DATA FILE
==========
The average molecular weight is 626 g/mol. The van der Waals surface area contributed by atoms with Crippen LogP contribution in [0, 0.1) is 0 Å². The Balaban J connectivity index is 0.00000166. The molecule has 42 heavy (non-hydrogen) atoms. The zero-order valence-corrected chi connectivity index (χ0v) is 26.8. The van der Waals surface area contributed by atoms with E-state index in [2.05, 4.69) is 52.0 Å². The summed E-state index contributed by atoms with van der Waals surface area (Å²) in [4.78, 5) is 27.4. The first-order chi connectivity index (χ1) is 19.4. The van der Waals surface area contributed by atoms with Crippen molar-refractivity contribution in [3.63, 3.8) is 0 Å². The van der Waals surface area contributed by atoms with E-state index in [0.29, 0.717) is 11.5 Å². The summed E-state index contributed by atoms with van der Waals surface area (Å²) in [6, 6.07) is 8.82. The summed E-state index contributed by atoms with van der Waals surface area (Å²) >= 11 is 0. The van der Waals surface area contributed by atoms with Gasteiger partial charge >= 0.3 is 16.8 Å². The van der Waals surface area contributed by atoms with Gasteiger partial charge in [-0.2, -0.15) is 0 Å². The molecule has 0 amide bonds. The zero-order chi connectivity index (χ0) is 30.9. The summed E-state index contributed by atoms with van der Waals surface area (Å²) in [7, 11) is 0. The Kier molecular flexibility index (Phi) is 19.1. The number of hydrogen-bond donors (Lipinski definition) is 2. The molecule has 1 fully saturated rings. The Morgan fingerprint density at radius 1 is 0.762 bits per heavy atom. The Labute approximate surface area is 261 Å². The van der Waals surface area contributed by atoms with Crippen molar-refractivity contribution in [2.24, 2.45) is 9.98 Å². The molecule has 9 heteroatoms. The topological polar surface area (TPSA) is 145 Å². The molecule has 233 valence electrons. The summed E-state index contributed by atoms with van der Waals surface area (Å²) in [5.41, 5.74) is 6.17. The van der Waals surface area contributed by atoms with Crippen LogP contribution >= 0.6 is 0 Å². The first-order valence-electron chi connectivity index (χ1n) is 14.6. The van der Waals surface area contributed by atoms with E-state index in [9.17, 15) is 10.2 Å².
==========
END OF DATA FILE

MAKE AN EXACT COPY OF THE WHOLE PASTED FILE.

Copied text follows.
The average molecular weight is 626 g/mol. The van der Waals surface area contributed by atoms with Crippen LogP contribution in [0, 0.1) is 0 Å². The Balaban J connectivity index is 0.00000166. The molecule has 42 heavy (non-hydrogen) atoms. The zero-order valence-corrected chi connectivity index (χ0v) is 26.8. The van der Waals surface area contributed by atoms with E-state index in [2.05, 4.69) is 52.0 Å². The summed E-state index contributed by atoms with van der Waals surface area (Å²) in [4.78, 5) is 27.4. The first-order chi connectivity index (χ1) is 19.4. The van der Waals surface area contributed by atoms with Crippen molar-refractivity contribution in [3.63, 3.8) is 0 Å². The van der Waals surface area contributed by atoms with E-state index in [0.29, 0.717) is 11.5 Å². The summed E-state index contributed by atoms with van der Waals surface area (Å²) in [6, 6.07) is 8.82. The summed E-state index contributed by atoms with van der Waals surface area (Å²) >= 11 is 0. The van der Waals surface area contributed by atoms with Gasteiger partial charge >= 0.3 is 16.8 Å². The van der Waals surface area contributed by atoms with Gasteiger partial charge in [-0.2, -0.15) is 0 Å². The molecule has 0 amide bonds. The zero-order chi connectivity index (χ0) is 30.9. The summed E-state index contributed by atoms with van der Waals surface area (Å²) in [7, 11) is 0. The Kier molecular flexibility index (Phi) is 19.1. The number of hydrogen-bond donors (Lipinski definition) is 2. The molecule has 1 fully saturated rings. The Morgan fingerprint density at radius 1 is 0.762 bits per heavy atom. The Labute approximate surface area is 261 Å². The van der Waals surface area contributed by atoms with Crippen molar-refractivity contribution in [2.24, 2.45) is 9.98 Å². The molecule has 9 heteroatoms. The topological polar surface area (TPSA) is 145 Å². The molecule has 233 valence electrons. The summed E-state index contributed by atoms with van der Waals surface area (Å²) in [5.41, 5.74) is 6.17. The van der Waals surface area contributed by atoms with Crippen LogP contribution >= 0.6 is 0 Å². The first-order valence-electron chi connectivity index (χ1n) is 14.6. The van der Waals surface area contributed by atoms with E-state index in [9.17, 15) is 10.2 Å².